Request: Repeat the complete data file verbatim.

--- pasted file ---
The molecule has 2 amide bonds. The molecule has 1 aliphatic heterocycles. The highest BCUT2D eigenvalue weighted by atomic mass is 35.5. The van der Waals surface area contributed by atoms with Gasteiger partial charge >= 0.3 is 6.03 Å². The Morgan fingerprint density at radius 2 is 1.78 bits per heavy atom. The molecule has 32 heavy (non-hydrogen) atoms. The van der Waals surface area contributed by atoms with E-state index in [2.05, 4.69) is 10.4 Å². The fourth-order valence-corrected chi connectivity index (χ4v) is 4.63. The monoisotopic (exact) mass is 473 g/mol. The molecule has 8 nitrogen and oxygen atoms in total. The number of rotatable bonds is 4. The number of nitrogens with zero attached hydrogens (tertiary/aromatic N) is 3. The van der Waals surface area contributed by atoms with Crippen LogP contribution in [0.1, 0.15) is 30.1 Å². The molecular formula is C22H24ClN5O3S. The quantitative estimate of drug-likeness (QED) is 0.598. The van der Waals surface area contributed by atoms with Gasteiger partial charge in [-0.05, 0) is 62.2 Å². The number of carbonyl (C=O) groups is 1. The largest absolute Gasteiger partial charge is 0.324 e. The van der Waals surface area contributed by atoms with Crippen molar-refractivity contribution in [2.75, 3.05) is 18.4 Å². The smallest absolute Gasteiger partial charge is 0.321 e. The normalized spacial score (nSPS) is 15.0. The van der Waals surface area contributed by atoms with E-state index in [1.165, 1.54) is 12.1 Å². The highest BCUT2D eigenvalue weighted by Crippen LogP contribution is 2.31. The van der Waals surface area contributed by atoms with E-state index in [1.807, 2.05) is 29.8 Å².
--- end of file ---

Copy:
The molecule has 2 amide bonds. The molecule has 1 aliphatic heterocycles. The highest BCUT2D eigenvalue weighted by atomic mass is 35.5. The van der Waals surface area contributed by atoms with Gasteiger partial charge >= 0.3 is 6.03 Å². The Morgan fingerprint density at radius 2 is 1.78 bits per heavy atom. The molecule has 32 heavy (non-hydrogen) atoms. The van der Waals surface area contributed by atoms with E-state index in [2.05, 4.69) is 10.4 Å². The fourth-order valence-corrected chi connectivity index (χ4v) is 4.63. The monoisotopic (exact) mass is 473 g/mol. The molecule has 8 nitrogen and oxygen atoms in total. The number of rotatable bonds is 4. The number of nitrogens with zero attached hydrogens (tertiary/aromatic N) is 3. The van der Waals surface area contributed by atoms with Crippen LogP contribution in [0.1, 0.15) is 30.1 Å². The molecular formula is C22H24ClN5O3S. The quantitative estimate of drug-likeness (QED) is 0.598. The van der Waals surface area contributed by atoms with Gasteiger partial charge in [-0.05, 0) is 62.2 Å². The number of carbonyl (C=O) groups is 1. The largest absolute Gasteiger partial charge is 0.324 e. The van der Waals surface area contributed by atoms with Crippen molar-refractivity contribution in [2.75, 3.05) is 18.4 Å². The smallest absolute Gasteiger partial charge is 0.321 e. The normalized spacial score (nSPS) is 15.0. The van der Waals surface area contributed by atoms with E-state index in [1.165, 1.54) is 12.1 Å². The highest BCUT2D eigenvalue weighted by Crippen LogP contribution is 2.31. The van der Waals surface area contributed by atoms with E-state index in [1.807, 2.05) is 29.8 Å².